Militants mounts kidnapping in southern Nigeria

Updated: 2007-05-04 21:19
Large Medium Small
Militants in southern Nigeria have mounted their abduction of foreign oil workers as reports on such cases were so frequently released in the past few days.

Local and foreign news media produced confused figures about the number of the kidnapped people in southern Nigerian Rivers and Bayelsa states. Some of the reports said there were at least 16 foreign oil workers and some were cited as 21 being kidnapped between Wednesday night and Thursday morning in the Niger Delta region.

It was reported that the 12 workers kidnapped from a construction site and a Dutchman taken from a bar in Warri, Delta state, are still being held.

The Dutch kidnapped in Warri was identified as Peter Vankamppen. Delta State Commissioner of Police Hezekiah Dimka confirmed the kidnapping.

In Rivers state, militant youths killed one soldier and took 11 foreign oil workers as hostage. In Bayelsa, another band of militants abducted five people but set free five others.

The five fresh hostages, who are among the staff of the Nigeria Agip Oil company, were seized 40 nautical miles (74 km) off the coast of Bayelsa state and abducted at an offshore vessel.

According to the Guardian report, a power station was attacked in Afam, Oyigbo Local Council of Rivers State late on Wednesday. The oil facility is being developed by the Shell Petroleum Development Company of Nigeria to increase power supply and reduce gas flaring in the country.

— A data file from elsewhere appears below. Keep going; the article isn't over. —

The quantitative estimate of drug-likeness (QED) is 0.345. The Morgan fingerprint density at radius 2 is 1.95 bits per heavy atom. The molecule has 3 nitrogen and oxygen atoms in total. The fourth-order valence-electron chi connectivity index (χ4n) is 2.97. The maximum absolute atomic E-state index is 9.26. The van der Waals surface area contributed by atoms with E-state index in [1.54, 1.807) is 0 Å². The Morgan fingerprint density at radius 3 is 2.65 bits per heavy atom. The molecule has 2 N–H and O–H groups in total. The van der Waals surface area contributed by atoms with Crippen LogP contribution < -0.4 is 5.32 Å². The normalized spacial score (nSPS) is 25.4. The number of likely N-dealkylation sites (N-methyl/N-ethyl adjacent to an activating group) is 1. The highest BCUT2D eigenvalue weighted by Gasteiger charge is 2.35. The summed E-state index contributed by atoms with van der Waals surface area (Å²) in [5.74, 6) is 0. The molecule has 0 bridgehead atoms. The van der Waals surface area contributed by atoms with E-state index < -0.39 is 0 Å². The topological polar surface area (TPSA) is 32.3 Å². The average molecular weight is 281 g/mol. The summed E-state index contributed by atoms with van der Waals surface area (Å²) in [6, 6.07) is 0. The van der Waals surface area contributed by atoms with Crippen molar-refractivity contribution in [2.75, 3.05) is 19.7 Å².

One Nigerian soldier was killed and 11 foreign oil workers were kidnapped.

The motive of the kidnappers was not immediately known but the spokesman of the Okoloma youth community in Afam, Stanleyson Akaya, said the kidnapping had been planned long ago, stressing that the militants had written to the company before about their planned attack.

The coordinator of the Bayelsa Volunteer Force, a state-owned security outfit who confirmed the report, lamented the alarming spate of hostages.

Many Nigerians said they are becoming numb at the reports of abduction news in Nigeria.

Local and foreign media quoted the Movement for the Emancipation of the Niger Delta as saying that it was stepping up attacks in anger at the recent polls held in Nigeria.

More than 80 foreigners have been abducted in the southern Nigeria since the beginning of this year.

Nigeria's oil output has dropped as foreigners are frequently kidnapped and over 25 percent of the country's crude production were shut due to the activities of militants since December 2005.